2. Securing the configuration of hardware and software, at installation and by ongoing patching and updating
  3. Managing network security to protect your internal network
  4. Managing user privileges
  5. Managing user education and awareness
  6. Responding to incidents
  7. Preventing malware
  8. Monitoring
  9. Controlling removable media
  10. Managing home and mobile working

I’m not going to restate all the advice on that site – it should be fairly obvious for example that having functioning anti-virus scanning, email scanning and a firewall is going to help a lot. But I do want to highlight a few areas.

Establishing an information risk management regime

Establishing an information risk management regime sounds like a boring, box-ticking exercise. But it’s actually a vital starting point and sits at the centre of your entire defence.

You need to assess your organisation’s risk appetite. Are you conservative or cutting edge? Do you have any statutory obligations with regard to data security?

You need to know the impact of a risk. Do you have a public website which contains transactional data (an online store or booking system) or performs a key business function (a product support forum). If so, the impact of a server-based ransomware attack could be fairly high. Do users have irreplaceable documents or data on their computers or on network resources they have direct access to? If so, the impact of a typical ransomware infection could be high too.

Finally, you need to know the probability of a risk. In the case of a ransomware infection that’s difficult to express with any certainty, but the probability will definitely be reduced by addressing the other nine items on the government’s list.

In classic project risk management, you would combine those factors using a risk matrix to decide how to deal with the risk. In the case of an external threat such as ransomware, your options are more limited but understanding your situation will help you to decide how much time and effort should be expended on preventing or mitigating the risk.

Securing your configuration

Most software manufacturers are pretty good at patching their products against exploits when they find out about them. Browser manufacturers in particular are trying to make updating less of an issue in users’ minds by “accelerated versioning”. The version become so little of an issue that I had to check my copy of Mozilla Firefox to find out it was 36.0. By increasing the major version number regularly, users are less likely to postpone updates because it seems to matter less. That’s good for security – again and again, it is browser flaws and browser plugin flaws which have been used by malware writers as a way into systems. [3]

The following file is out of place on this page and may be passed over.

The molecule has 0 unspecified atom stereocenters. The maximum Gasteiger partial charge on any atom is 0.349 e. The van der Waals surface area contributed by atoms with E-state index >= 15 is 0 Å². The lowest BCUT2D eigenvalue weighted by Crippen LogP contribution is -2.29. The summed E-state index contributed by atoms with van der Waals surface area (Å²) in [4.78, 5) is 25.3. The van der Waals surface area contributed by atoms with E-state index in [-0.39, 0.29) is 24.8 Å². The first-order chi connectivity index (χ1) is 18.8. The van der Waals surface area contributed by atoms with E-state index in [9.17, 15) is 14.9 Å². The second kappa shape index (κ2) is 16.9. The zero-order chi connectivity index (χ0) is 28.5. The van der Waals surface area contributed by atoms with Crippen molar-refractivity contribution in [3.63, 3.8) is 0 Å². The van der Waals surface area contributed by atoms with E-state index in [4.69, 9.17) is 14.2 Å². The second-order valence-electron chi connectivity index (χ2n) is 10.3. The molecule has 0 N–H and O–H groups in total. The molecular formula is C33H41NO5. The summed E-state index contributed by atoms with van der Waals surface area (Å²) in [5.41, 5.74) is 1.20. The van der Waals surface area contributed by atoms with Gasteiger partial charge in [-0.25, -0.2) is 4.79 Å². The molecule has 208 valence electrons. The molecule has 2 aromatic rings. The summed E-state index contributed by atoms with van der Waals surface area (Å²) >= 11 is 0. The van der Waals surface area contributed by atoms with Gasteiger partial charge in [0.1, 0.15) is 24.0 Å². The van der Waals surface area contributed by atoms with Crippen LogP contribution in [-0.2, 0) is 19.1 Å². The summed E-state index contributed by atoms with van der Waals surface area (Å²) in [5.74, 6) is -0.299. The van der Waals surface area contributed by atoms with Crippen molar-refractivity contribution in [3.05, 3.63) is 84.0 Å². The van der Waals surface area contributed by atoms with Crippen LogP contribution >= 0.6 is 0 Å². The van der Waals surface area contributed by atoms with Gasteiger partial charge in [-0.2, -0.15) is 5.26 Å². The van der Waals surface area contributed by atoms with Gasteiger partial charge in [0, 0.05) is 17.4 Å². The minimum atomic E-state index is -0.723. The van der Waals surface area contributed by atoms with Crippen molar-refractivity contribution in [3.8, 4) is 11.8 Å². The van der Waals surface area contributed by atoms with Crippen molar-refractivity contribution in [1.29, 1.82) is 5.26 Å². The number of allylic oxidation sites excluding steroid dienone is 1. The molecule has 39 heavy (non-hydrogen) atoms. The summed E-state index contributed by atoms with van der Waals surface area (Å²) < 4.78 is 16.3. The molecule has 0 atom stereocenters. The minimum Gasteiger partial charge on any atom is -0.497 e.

The other side of that bargain is that users (and their administrators) have to install those updates as soon as possible in order to close the exposure window and keep the risk probability down. Larger organisations will need to look at automated systems, or at least centralised configuration, to handle the patching. (They will also need to make sure the time their IT staff spend on those everyday tasks rather than more high profile projects isn’t seen as wasted.) For smaller organisations, it may just be a matter of finding the settings that say “Automatically install updates” and ticking them. Recovering from the occasional problem caused by a badly tested patch will be nowhere near as painful as recovering from a major infection.

This also applies to web and other application servers. Whether you’re running WordPress, Sitecore or something handcrafted, you need to keep the software and its libraries up to date. Internet connected sites are regularly scanned by automated scripts looking for vulnerable versions of software. Make sure you don’t end up on a list of sites worthy of closer attention.

Responding to incidents